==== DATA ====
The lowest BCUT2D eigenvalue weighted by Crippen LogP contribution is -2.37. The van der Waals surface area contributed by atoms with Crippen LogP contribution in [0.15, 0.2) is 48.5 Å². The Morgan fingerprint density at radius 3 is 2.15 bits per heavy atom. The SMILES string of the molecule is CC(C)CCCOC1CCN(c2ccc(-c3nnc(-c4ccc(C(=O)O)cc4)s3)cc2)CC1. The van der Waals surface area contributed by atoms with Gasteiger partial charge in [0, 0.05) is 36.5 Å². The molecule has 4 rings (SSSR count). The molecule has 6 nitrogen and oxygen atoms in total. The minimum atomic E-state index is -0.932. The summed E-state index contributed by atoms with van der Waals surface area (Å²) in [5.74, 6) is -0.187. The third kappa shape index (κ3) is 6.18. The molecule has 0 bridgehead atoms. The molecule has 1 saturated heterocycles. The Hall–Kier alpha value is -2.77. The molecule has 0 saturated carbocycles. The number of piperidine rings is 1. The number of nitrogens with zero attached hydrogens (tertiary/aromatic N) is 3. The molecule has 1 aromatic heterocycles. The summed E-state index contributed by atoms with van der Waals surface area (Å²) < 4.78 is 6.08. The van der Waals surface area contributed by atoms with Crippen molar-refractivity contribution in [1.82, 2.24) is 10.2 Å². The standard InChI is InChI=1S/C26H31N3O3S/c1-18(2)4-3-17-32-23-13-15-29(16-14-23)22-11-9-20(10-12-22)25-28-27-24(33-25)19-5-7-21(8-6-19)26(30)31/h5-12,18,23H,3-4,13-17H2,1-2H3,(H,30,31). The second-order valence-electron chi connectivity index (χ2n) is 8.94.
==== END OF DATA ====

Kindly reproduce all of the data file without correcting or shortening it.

The lowest BCUT2D eigenvalue weighted by Crippen LogP contribution is -2.37. The van der Waals surface area contributed by atoms with Crippen LogP contribution in [0.15, 0.2) is 48.5 Å². The Morgan fingerprint density at radius 3 is 2.15 bits per heavy atom. The SMILES string of the molecule is CC(C)CCCOC1CCN(c2ccc(-c3nnc(-c4ccc(C(=O)O)cc4)s3)cc2)CC1. The van der Waals surface area contributed by atoms with Gasteiger partial charge in [0, 0.05) is 36.5 Å². The molecule has 4 rings (SSSR count). The molecule has 6 nitrogen and oxygen atoms in total. The minimum atomic E-state index is -0.932. The summed E-state index contributed by atoms with van der Waals surface area (Å²) in [5.74, 6) is -0.187. The third kappa shape index (κ3) is 6.18. The molecule has 0 bridgehead atoms. The molecule has 1 saturated heterocycles. The Hall–Kier alpha value is -2.77. The molecule has 0 saturated carbocycles. The number of piperidine rings is 1. The number of nitrogens with zero attached hydrogens (tertiary/aromatic N) is 3. The molecule has 1 aromatic heterocycles. The summed E-state index contributed by atoms with van der Waals surface area (Å²) < 4.78 is 6.08. The van der Waals surface area contributed by atoms with Crippen molar-refractivity contribution in [1.82, 2.24) is 10.2 Å². The standard InChI is InChI=1S/C26H31N3O3S/c1-18(2)4-3-17-32-23-13-15-29(16-14-23)22-11-9-20(10-12-22)25-28-27-24(33-25)19-5-7-21(8-6-19)26(30)31/h5-12,18,23H,3-4,13-17H2,1-2H3,(H,30,31). The second-order valence-electron chi connectivity index (χ2n) is 8.94.